From 2015-2017, the wellness economy grew 6.4% annually, nearly twice as fast as global economic growth (3.6%), according to GWI. Wellness expenditures ($4.2 trillion) are now more than half as large as total global health expenditures ($7.3 trillion). The wellness industry now represents 5.3% of global economic output.
The report was released at the 12th annual Global Wellness Summit, held at Technogym Village in Cesena, Italy. The 2018 edition features more global, regional, and national data and analysis than ever before—from the fact that Europe is the fastest growing spender on workplace wellness to the finding that China and India are the fastest growing wellness tourism markets.
Among the 10 wellness markets analyzed, revenue growth leaders from 2015-2017 (per annum) were: 1) the spa industry (9.8%), 2) wellness tourism (6.5%), and 3) wellness real estate (6.4%). For the complementary medicine market, the definition changed since 2015 (adding traditional medicine sectors like Ayurveda, Traditional Chinese Medicine), so a formal percentage growth rate can’t be provided.
“Once upon a time, our contact with wellness was occasional: we went to the gym or got a massage,” noted Katherine Johnston, senior research fellow, GWI. “But this is changing fast; a wellness mindset is starting to permeate the global consumer consciousness, affecting people’s daily decision-making—whether food purchases, a focus on mental wellness and reducing stress, incorporating movement into daily life, environmental consciousness, or their yearning for connection and happiness. Wellness, for more people, is evolving from rarely to daily, from episodic to essential, from a luxury to a dominant lifestyle value. And that profound shift is driving powerful growth.”
Spotlight on Five Markets
Wellness Real Estate: Real estate that incorporates intentional wellness elements into its design, materials and building, and its amenities and programming, is growing fast as more people want to bring more health into the places where they spend the majority of their time. For comparison, the $134 billion wellness real estate market is now about 1.5% of the total annual global construction market and about half the size of the global green building industry. There are now more than 740 wellness real estate and community developments built or in development across 34 countries—a number that grows weekly.
Workplace Wellness: Valued at $47.5 billion, the workplace wellness market remains very small in comparison to the massive economic burden and productivity losses (10-15% of global economic output) associated with an unwell and disengaged workforce. Only 9.8% of world employees are covered by a workplace wellness program (321 million people), and programs are heavily concentrated in high-income countries in North America, Western Europe, and Asia.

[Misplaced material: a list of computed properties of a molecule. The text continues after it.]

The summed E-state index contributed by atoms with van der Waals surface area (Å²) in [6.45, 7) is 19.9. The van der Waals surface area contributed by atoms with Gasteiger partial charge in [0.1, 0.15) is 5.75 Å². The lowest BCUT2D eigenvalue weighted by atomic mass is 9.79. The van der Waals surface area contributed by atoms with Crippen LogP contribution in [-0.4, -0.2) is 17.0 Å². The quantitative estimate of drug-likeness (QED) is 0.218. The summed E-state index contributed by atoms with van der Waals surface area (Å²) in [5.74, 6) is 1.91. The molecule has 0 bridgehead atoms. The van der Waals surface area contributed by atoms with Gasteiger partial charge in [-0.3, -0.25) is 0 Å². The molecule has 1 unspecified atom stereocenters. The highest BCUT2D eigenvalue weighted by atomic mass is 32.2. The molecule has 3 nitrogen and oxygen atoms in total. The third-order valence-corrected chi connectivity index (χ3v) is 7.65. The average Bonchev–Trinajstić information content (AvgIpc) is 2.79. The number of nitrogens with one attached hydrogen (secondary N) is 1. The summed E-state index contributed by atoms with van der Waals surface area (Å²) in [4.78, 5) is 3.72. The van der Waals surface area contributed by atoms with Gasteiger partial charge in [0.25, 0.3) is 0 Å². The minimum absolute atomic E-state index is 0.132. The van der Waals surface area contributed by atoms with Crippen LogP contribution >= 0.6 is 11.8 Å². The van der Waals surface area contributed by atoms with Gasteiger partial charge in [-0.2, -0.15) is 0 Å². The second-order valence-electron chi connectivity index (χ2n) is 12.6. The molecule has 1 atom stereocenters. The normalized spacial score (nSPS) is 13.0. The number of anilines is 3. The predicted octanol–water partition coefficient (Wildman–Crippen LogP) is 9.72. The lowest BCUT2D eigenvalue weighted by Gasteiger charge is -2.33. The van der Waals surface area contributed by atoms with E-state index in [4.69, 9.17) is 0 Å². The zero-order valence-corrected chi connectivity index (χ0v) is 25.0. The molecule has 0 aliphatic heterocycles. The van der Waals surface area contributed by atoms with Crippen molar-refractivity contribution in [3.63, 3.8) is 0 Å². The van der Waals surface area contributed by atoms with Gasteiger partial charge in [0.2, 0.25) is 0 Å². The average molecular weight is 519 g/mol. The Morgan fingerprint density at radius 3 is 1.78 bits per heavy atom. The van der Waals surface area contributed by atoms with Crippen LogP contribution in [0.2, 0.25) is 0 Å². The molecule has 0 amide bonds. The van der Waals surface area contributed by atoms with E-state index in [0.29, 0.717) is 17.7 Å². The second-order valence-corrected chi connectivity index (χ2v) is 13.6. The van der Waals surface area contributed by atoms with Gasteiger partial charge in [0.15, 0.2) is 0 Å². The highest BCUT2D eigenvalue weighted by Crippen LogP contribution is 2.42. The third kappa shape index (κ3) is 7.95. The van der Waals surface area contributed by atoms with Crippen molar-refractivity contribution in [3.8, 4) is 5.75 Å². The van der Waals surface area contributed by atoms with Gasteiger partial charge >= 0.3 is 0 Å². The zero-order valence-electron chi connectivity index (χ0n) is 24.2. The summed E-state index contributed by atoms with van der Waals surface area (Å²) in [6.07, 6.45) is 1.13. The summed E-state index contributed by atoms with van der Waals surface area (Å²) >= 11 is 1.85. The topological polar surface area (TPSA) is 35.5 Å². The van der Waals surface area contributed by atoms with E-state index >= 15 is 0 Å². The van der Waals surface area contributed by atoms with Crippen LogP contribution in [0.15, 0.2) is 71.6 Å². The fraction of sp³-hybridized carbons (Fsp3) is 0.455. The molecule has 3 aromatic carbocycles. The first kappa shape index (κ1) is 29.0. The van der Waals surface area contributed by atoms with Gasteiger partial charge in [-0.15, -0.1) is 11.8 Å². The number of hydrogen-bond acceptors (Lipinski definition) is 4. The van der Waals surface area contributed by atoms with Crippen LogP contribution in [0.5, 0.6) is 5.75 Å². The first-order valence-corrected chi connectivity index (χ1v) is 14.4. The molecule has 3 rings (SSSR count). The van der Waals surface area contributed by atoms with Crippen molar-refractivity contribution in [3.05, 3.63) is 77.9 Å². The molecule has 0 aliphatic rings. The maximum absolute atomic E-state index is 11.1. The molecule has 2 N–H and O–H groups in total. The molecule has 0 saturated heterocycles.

Wellness Tourism: The $639 billion wellness travel market’s annual growth rate of 6.5% from 2015-2017 is more than double the growth rate for tourism overall (3.2%). World travelers made 830 million wellness trips in 2017, 139 million more than in 2015, and these trips now represent 17% of total tourism expenditures. Wellness tourism growth is very much a tale of developing markets, with Asia-Pacific, Latin America-Caribbean, Middle East-North Africa and Sub-Saharan Africa all clocking robust gains, and accounting for 57% of the increase in wellness trips since 2015. Over the past five years, Asia is the #1 gainer in both wellness tourism trips and revenues (trips grew a whopping 33% in two years, to 258 million annually). China and India rank #1 and #2 for growth worldwide, adding over 12 million and 17 million wellness trips, respectively, from 2015-2017.
Spa Industry: The spa economy, which includes spa facility revenues (now $93.6 billion yearly), and also education, consulting, associations, media and event sectors that enable spa businesses (now $25.2 billion), has grown to a $118.8 billion market. Spa locations jumped from 121,595 in 2015 to over 149,000 in 2017, employing nearly 2.6 million workers. The 9.9% annual revenue growth for spas is much higher than the pace from 2013-2015 (2.3%). From 2015-2017, the hotel/resort spa category added the largest number of spas and revenue, and has now surpassed day/salon spas as the industry’s revenue leader.
Thermal & Mineral Springs: The thermal/mineral springs market continues to clock strong growth as more people turn to water for stress relief, healing, and community. The market grew from $51 billion in 2015 to $56.2 billion in 2017, while facilities jumped from 27,507 (in 109 countries) to 34,057 (in 127 countries)—employing 1.8 million workers. The market is intensely concentrated in Asia-Pacific and Europe, which account for 95% of revenues.
“In the face of longer lifespans, and rising chronic disease, stress, and unhappiness, we only see growth for wellness ahead,” said Ophelia Yeung, senior research fellow, GWI. “But the wellness market isn’t just growing, it’s extremely dynamic. We believe that the three sectors that represent the core spheres of life will see the strongest future growth—wellness real estate, workplace wellness, and wellness tourism—while other sectors will also grow as they support the integration of wellness into all aspects of daily life. And wellness markets will become less siloed and more interconnected, converging to offer solutions and experiences in the places where people live, work, and travel.”